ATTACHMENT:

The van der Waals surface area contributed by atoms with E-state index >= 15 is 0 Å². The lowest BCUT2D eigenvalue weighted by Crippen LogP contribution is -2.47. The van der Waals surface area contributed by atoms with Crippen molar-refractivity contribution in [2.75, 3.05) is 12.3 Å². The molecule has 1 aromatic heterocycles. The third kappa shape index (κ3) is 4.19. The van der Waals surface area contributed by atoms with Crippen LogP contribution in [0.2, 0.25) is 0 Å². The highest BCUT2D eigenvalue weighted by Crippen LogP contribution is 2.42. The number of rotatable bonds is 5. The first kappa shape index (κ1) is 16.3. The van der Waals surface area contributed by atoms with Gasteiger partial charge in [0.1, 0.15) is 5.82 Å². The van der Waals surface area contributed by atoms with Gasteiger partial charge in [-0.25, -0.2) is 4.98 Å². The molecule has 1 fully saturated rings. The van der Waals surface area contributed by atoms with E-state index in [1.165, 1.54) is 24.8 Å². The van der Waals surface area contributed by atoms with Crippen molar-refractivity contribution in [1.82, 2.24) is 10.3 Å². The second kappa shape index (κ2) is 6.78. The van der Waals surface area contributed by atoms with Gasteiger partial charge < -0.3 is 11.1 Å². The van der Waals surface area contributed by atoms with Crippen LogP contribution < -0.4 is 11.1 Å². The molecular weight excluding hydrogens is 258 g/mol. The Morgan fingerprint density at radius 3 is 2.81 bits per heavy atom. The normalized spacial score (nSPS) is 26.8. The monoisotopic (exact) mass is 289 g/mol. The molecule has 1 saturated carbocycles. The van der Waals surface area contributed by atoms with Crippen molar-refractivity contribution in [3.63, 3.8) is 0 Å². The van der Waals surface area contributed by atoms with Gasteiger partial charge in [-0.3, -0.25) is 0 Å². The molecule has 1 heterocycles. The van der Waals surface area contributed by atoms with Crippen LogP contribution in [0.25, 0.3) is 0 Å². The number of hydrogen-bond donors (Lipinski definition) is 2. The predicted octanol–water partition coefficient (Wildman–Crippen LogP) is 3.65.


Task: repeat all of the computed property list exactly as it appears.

The van der Waals surface area contributed by atoms with E-state index >= 15 is 0 Å². The lowest BCUT2D eigenvalue weighted by Crippen LogP contribution is -2.47. The van der Waals surface area contributed by atoms with Crippen molar-refractivity contribution in [2.75, 3.05) is 12.3 Å². The molecule has 1 aromatic heterocycles. The third kappa shape index (κ3) is 4.19. The van der Waals surface area contributed by atoms with Crippen LogP contribution in [0.2, 0.25) is 0 Å². The highest BCUT2D eigenvalue weighted by Crippen LogP contribution is 2.42. The number of rotatable bonds is 5. The first kappa shape index (κ1) is 16.3. The van der Waals surface area contributed by atoms with Gasteiger partial charge in [0.1, 0.15) is 5.82 Å². The van der Waals surface area contributed by atoms with Gasteiger partial charge in [-0.25, -0.2) is 4.98 Å². The molecule has 1 fully saturated rings. The van der Waals surface area contributed by atoms with E-state index in [1.165, 1.54) is 24.8 Å². The van der Waals surface area contributed by atoms with Crippen molar-refractivity contribution in [1.82, 2.24) is 10.3 Å². The second kappa shape index (κ2) is 6.78. The van der Waals surface area contributed by atoms with Gasteiger partial charge < -0.3 is 11.1 Å². The van der Waals surface area contributed by atoms with Crippen LogP contribution < -0.4 is 11.1 Å². The molecular weight excluding hydrogens is 258 g/mol. The Morgan fingerprint density at radius 3 is 2.81 bits per heavy atom. The normalized spacial score (nSPS) is 26.8. The monoisotopic (exact) mass is 289 g/mol. The molecule has 1 saturated carbocycles. The van der Waals surface area contributed by atoms with Crippen molar-refractivity contribution in [3.63, 3.8) is 0 Å². The van der Waals surface area contributed by atoms with Gasteiger partial charge in [-0.3, -0.25) is 0 Å². The molecule has 1 heterocycles. The van der Waals surface area contributed by atoms with Crippen LogP contribution in [0.25, 0.3) is 0 Å². The number of hydrogen-bond donors (Lipinski definition) is 2. The predicted octanol–water partition coefficient (Wildman–Crippen LogP) is 3.65.